I received a call a few weeks back that my uncle, the last one left on my mama’s side, had passed away.
We all hope we leave a legacy when we’re gone or at least make an impression to those left to carry on the torch that we lit along the way. Well I’m here to tell you his ways and methods live on in all those who love the great outdoors.
He was a man born a 100 years too late. A man who loved the Gila Wilderness, his mules and dogs. A man who taught me what a hitch was and how to tie a diamond and double diamond,. I’m thankful that I had the opportunity to learn how to pack and to guide hunters by a man who knew the Gila better than any map that was ever drawn. The trails we rode, the wood we burned, along with the smoke and dust will linger long in my soul. Thanks Uncle Duck for giving me the opportunity to see a way of life that few have seen but many dream about.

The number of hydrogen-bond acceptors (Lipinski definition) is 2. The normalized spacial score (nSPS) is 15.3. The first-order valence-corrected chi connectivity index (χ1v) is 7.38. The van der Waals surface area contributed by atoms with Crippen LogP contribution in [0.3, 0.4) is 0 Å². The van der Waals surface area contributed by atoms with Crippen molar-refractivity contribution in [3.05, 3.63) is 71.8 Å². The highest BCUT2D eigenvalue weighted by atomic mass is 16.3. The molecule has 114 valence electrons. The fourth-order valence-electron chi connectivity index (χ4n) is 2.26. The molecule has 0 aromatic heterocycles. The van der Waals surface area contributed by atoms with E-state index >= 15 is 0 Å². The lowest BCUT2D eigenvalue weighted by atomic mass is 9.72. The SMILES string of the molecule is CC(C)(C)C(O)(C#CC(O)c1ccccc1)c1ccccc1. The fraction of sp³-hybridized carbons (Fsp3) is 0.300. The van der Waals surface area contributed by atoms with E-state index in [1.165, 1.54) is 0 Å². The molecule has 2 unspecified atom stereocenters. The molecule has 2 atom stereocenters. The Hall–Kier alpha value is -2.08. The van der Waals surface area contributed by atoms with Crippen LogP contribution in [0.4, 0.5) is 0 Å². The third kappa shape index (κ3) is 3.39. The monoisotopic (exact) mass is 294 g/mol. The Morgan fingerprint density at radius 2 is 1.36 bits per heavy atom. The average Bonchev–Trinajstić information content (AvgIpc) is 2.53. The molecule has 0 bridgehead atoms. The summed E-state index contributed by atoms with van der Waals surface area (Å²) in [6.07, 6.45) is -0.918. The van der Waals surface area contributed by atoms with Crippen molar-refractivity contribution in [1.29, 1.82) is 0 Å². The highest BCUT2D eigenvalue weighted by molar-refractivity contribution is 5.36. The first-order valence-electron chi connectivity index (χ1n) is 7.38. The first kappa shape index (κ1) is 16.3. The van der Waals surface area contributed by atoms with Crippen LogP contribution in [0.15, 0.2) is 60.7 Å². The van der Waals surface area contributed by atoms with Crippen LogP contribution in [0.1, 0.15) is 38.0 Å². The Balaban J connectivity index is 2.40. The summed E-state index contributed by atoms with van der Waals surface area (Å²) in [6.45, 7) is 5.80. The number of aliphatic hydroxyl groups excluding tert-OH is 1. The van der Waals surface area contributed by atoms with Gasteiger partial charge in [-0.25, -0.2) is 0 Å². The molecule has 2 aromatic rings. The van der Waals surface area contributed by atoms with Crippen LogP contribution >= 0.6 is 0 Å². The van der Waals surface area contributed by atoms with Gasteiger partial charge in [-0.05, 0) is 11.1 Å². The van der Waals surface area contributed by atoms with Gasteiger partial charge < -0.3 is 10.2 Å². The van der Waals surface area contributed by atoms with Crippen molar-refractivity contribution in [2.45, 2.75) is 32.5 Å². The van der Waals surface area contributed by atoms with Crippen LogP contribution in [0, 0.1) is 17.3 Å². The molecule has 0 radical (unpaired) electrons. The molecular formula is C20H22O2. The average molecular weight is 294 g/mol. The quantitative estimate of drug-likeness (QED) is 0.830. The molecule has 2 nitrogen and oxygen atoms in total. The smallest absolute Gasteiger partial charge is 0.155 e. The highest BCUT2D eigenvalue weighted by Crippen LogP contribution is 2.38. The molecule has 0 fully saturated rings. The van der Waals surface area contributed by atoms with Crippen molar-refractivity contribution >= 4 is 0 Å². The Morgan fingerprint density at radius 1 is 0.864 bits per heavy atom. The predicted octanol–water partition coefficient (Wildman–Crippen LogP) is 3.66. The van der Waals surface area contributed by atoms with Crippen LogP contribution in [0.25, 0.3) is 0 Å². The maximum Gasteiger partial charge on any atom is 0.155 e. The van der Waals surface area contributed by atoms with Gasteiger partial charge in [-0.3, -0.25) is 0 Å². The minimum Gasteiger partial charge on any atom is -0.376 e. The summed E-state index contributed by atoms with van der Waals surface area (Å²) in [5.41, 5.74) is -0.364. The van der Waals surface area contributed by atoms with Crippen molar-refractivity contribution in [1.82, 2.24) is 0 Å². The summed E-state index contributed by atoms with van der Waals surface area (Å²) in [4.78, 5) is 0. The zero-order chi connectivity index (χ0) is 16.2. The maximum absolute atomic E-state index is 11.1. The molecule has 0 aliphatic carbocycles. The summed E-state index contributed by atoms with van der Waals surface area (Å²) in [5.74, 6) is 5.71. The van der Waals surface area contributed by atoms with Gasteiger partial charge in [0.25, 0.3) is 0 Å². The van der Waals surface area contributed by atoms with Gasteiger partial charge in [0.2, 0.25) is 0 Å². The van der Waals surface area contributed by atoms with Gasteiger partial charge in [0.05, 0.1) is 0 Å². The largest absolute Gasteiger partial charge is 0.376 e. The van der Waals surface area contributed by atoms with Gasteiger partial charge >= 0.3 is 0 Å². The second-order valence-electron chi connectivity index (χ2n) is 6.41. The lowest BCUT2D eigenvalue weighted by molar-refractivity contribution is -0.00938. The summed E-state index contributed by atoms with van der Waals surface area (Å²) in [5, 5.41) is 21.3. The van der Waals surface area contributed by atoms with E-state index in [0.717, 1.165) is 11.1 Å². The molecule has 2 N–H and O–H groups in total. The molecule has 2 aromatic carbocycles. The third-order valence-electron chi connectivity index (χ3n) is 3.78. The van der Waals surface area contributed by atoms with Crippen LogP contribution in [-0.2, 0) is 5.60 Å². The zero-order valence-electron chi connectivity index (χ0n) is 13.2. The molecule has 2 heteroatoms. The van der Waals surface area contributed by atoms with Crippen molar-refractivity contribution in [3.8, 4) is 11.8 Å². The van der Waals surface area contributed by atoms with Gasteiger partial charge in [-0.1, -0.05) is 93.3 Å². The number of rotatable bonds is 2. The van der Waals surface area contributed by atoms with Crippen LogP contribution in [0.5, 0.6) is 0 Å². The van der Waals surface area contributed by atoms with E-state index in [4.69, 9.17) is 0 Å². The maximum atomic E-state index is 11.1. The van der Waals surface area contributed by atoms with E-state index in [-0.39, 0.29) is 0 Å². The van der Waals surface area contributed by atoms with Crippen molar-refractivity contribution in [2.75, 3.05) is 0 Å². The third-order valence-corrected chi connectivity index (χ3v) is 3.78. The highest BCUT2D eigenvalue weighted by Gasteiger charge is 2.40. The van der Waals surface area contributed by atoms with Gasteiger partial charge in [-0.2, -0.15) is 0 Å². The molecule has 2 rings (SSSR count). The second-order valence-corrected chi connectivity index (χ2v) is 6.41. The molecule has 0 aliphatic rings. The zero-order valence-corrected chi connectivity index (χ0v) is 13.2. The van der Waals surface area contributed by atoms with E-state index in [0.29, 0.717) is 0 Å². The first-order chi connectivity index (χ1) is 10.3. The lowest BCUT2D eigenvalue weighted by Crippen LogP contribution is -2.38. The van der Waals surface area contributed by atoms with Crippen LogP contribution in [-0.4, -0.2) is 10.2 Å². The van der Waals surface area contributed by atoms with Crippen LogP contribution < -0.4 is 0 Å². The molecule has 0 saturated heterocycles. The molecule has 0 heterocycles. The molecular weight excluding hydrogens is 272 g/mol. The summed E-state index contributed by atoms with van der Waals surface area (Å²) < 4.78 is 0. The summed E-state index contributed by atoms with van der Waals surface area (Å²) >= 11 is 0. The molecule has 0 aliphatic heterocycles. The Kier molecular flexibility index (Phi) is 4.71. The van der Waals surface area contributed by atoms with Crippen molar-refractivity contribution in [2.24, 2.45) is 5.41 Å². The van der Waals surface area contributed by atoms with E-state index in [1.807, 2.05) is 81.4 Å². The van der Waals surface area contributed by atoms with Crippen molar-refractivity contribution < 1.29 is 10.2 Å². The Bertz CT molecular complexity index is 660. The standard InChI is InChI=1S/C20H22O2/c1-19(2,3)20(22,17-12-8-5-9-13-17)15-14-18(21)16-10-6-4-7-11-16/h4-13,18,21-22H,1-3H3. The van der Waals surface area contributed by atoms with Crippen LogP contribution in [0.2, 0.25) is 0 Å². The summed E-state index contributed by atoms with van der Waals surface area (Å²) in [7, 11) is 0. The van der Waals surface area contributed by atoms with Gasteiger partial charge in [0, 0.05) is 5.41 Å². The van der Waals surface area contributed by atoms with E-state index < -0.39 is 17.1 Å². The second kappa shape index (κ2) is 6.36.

He was born a hundred years too late,
A man full of the Great Divide.
Weathered hard and calloused,
There’s not a trail he hadn’t tried.
From the Mogollon Rim to Lily Park,
Him and those ole mules made a lot of tracks.
From sawbucks to deckers,
There’s not a load he couldn’t pack.
He didn’t need a map to navigate,
Those trails were etched in his heart.
A packer, a guide, an outfitter,
He’d played most every part.
The trails now have lost a friend,
But his spirit will remain.
You’ll hear it in the bugling elk,
Or the old mules’ sad refrain.
He has tied his last hitch,
His trails now are smooth and clear.
There ain’t no slick rocky slopes,
Or switchbacks in the dark to fear.
Though your heart may be heavy,
And your load too much to bare,
Just remember this ole packer,
Men like him are gettin’ pretty rare.
So shout it loud from every rim,
And let it echo through the canyon -
We have lost us a good one,
A friend, an Uncle and damn good companion.